A leading animal rights campaigner has accused park keepers of being cruel and lazy for killing some of Britain’s most beautiful birds.
Park keepers — who complain that the birds destroy grass, spread disease, scare the public and cause mess — routinely destroy Canada geese and gull eggs by dipping them in paraffin or pricking them with needles.
Animal rights campaigner Carla Lane, who wrote TV series Bread and The Liver Birds, said: “Park keepers are just like everybody else. They can’t stand the fact that animals poo. If they put up a sign to tell the public they were doing this the majority would be horrified.”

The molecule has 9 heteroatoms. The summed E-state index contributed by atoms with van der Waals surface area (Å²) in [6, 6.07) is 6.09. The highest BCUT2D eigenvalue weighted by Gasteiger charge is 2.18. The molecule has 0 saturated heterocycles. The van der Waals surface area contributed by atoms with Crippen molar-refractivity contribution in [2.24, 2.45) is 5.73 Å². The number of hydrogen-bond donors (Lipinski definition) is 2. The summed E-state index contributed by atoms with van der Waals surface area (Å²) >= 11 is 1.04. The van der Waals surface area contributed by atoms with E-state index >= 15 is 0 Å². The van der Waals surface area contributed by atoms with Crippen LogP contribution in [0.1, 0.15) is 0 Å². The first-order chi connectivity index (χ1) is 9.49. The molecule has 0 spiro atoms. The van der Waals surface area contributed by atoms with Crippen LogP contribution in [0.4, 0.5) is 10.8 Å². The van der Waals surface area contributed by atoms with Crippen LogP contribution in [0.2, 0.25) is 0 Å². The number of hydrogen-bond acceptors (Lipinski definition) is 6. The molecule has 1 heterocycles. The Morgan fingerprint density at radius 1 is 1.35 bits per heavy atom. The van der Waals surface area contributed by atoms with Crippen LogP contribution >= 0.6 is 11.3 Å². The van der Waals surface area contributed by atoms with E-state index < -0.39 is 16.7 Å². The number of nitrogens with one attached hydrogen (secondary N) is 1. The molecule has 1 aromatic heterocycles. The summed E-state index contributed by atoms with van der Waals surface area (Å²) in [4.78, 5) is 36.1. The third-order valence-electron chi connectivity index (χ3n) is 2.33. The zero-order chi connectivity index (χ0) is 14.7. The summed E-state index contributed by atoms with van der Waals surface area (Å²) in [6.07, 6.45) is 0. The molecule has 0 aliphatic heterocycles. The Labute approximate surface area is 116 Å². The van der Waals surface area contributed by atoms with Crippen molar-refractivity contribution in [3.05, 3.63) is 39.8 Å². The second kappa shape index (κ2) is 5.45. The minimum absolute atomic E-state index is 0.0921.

But Andre Farrer, press officer for the RSPB, defended the practice: “It is legal and entirely appropriate to moderate wildfowl populations.”
Paul Creighton, head ranger at South Ribble Borough Council, said the birds spread cryptospirosis, which can cause salmonella. He said numbers were the problem at places such as Longton Brickcroft Nature Reserve and the council has won certification from DEFRA to paint the eggs with castor oil to stop them fertilising.
He added: “We’ve got to look after nature and not let it be dominated be one species that’s not indigenous to this country.”
Steve Smith, head of parks for Oldham, said he had asked conservationists from Wildfowl & Wetlands Trust site Martin Mere in Lancashire to write a management plan for the 200 geese at Alexandra Park. He said: “We don’t want to do anything to alienate the public. It could backfire publicity-wise.”
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